“In my career, I spent a lot of time rappelling and rock climbing in order to get the data,” said Skip Watts, professor emeritus in the Radford University Department of Geology. “I would use those tools, and in the old days, we would process a lot of this data by hand.”
One morning, about 25 years ago, Watts was on such a mission when National Public Radio phoned him at Yosemite National Park where he was investigating discontinuities or cracks in the rocks that could lead to more landslides like the slide that happened at the park a year earlier.
“Right now, I’m about 1,800 feet above the valley floor, sitting on a rock eating an apple,” Watts said, answering NPR’s Scott Simon’s question, “Where are you right now?” during the live radio interview. “I’m looking up Tenaya Canyon, and directly in front of me is the Merced River and two beautiful waterfalls.”
But in addition to the possible perils, collecting data “the old way,” as Watts said, can take a lot of time. “You might be able to get 100 to 200 data points in a day the way we used to do it,” he said.
Times and tools have changed.
These days, students and faculty in Radford’s Department of Geology are using unmanned aerial vehicles, more commonly known as drones to collect geological data.
“In the old days, it would take all day just to get a couple of hundred data points while hanging off a cliff, but now we can fly a drone over and around a site and gets thousands of data points in 40 to 60 minutes,” said Radford University senior geology major Garrett O’Hara. “And we can do it all safely from the ground.”
This is certainly not your parents’ geology program.
A walk into Radford University’s Geohazards and Unmanned Systems Research Center first reveals a fleet of drones stationed around the room.
There are small drones, like the DJI Mavic 2 Mini, that can sit in a hand, and there is one large drone, the Matrice M600, which looks like it could have arrived from another planet. These drones are used by Radford students and faculty for flight protocol development, photography, mapping, and research into battery life extension, to name a few operations.
O’Hara and senior geology major Kendra Bolen are the center’s student managers. Bolen’s responsibilities as the center’s overall manager include drone procurement, maintenance, and inventory. O’Hara manages spatial data processing for the center, a position that makes him light up like a Christmas tree when he talks about his work.
The same goes for Bolen. “It is pure joy coming to work here,” she said. “I love walking into the center and seeing people who are wanting to learn and are excited about drones and also knowing I get to fly today. Being able to come to work smiling every day is a cool thing.”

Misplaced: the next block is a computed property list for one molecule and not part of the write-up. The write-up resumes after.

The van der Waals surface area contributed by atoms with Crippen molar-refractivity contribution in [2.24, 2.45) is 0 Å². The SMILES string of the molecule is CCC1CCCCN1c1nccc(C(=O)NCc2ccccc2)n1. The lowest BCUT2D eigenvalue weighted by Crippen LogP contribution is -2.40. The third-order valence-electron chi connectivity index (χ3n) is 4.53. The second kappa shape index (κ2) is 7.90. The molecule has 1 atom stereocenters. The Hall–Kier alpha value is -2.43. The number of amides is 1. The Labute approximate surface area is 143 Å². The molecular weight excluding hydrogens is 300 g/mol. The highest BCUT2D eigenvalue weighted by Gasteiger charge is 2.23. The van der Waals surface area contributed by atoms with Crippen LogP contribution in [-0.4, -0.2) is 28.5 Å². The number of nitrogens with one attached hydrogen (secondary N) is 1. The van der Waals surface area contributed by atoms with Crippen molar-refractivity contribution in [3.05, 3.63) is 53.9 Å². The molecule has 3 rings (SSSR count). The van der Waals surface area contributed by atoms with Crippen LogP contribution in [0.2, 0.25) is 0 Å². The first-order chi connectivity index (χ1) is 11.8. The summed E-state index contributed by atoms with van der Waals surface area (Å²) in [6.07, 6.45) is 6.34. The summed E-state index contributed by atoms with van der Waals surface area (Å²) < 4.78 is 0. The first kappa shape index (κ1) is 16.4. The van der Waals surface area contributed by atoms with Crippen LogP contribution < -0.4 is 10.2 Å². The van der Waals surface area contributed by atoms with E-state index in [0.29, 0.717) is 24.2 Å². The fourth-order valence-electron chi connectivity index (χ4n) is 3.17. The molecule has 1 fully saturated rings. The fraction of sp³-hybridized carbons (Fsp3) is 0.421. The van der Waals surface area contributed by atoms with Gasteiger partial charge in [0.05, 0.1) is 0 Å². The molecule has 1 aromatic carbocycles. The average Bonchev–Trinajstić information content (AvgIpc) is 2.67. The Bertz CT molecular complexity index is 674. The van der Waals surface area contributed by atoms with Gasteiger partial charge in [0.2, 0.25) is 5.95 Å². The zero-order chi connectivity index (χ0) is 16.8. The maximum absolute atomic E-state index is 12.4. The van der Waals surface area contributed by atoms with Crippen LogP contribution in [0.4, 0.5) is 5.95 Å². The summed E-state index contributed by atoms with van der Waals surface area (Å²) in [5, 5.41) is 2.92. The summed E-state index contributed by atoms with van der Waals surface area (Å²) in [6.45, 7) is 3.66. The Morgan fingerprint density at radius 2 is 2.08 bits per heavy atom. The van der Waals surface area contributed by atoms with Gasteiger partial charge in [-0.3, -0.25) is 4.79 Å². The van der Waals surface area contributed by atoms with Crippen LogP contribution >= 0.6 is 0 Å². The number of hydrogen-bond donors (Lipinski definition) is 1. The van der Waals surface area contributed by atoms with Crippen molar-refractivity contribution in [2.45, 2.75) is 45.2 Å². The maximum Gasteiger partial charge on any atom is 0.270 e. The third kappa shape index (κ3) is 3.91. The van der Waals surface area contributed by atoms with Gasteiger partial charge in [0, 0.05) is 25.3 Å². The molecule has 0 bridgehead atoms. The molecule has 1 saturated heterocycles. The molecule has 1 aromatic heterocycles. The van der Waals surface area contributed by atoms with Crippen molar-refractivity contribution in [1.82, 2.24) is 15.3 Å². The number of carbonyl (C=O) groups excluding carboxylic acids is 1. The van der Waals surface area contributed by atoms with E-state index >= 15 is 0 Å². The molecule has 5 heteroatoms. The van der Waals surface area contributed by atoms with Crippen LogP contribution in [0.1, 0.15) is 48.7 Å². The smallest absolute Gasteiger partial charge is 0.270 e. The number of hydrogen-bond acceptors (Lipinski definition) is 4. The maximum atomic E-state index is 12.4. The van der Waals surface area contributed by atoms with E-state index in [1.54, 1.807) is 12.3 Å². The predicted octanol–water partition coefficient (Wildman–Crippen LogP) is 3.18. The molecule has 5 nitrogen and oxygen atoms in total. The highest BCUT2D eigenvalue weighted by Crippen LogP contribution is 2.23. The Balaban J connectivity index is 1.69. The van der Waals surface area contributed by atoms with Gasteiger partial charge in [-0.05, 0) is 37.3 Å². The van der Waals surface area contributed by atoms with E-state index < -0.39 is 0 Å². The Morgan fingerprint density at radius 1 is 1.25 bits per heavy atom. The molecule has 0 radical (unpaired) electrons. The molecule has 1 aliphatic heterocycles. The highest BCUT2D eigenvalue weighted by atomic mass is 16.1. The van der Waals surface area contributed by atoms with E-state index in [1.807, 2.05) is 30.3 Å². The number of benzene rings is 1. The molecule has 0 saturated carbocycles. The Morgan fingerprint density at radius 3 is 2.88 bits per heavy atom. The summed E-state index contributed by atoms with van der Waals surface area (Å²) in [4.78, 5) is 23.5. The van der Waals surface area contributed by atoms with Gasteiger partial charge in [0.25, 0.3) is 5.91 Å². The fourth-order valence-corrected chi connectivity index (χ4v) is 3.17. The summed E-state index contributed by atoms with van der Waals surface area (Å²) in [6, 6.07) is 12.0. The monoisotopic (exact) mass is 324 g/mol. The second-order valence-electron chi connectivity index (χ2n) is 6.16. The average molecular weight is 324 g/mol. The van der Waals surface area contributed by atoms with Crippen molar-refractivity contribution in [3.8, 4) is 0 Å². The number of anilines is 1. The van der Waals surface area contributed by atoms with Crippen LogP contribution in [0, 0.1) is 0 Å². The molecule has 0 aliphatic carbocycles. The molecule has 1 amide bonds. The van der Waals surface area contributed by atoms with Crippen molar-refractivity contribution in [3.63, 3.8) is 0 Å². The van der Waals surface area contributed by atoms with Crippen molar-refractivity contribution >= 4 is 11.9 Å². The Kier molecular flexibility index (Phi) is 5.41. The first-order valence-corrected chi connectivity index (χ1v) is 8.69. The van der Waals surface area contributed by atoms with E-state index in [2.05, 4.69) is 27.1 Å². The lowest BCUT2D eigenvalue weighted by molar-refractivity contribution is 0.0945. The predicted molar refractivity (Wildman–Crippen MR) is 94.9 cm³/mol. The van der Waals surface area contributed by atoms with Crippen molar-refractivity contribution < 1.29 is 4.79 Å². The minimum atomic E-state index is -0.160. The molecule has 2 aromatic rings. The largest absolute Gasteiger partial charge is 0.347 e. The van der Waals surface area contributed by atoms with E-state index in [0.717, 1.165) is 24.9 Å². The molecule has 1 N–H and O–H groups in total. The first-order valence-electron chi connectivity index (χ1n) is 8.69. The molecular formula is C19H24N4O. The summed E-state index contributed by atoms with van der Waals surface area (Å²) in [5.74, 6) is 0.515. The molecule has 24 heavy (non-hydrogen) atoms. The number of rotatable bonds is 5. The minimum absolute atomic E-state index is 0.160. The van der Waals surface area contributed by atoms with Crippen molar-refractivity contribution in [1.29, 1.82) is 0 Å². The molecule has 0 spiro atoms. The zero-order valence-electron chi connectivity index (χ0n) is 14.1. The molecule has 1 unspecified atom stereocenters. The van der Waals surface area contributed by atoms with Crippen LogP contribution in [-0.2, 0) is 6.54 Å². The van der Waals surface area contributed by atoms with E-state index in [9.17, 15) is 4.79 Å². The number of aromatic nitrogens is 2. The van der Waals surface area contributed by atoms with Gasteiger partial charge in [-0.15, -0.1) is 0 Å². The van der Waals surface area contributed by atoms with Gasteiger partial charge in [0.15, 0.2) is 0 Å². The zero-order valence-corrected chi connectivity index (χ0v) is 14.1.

“And we give the students and the faculty – anybody who’s on campus – some time to fly around the lawn in front of Reed and Curie Halls,” said Bolen, who is FAA Part 107 certified. “Anyone can come into the center and learn to fly.”
Teaching others is just one aspect of the students’ work at the center. They’re also heavily involved with faculty on research projects and community outreach, just as many geology majors before them, like studying rockslides on West Virginia roadsides, consulting on a mountainside hotel project in Maryland and helping Watts with studies on the disappearance of Mountain Lake and research on the structural integrity of Natural Bridge.
There at the bridge, in Virginia’s Rockbridge County, the field tool of choice is a drone.
Safety is a key component to students’ and faculty’s work at the center, and that sometimes means watching over Radford students, as they did on Highlander Float Day in August when many students drifted in boats and inner tubes along the New River.
Bolen and O’Hara were part of a team that day that piloted drones up and down the river and livestreamed video back to the Radford Emergency Services Center.
“We want to do our part to make sure everyone is safe,” Bolen said, “whether it be on campus or out in various communities. That’s what we are about.”
“Everyone can benefit “from an eye in the sky,” Watts said while sitting in his office explaining the interdisciplinary nature of unmanned aerial flight research. “It can be aiding police by flying over schools to create campus maps for incident planning, but it can also be geophysics and anthropology and archaeology.”
In addition to her geology major, Bolen is minoring in anthropology. Last summer, she worked as a representative of Radford’s Department of Geology with Paleo Prospectors to help excavate a triceratops skull. Then she went a step further, constructing 3D models of the skull using drones from the UAS Center.
Bolen first learned about the center when she transferred to Radford University. She had meetings with faculty, who showed her around the UAS Center, let her sit in on a geology class with Watts and encouraged her to explore the department’s maker space, the Museum of the Earth Sciences and all the tools and resources available to students.
O’Hara transferred to Radford partly because of the UAS Center. He wanted to study at the university because he knew the educational experiences would lead him to a career field “involving structural analysis research and slope stability,” he said, and to working in a field where he can “help prevent hazards and make a difference in communities like our professors do.”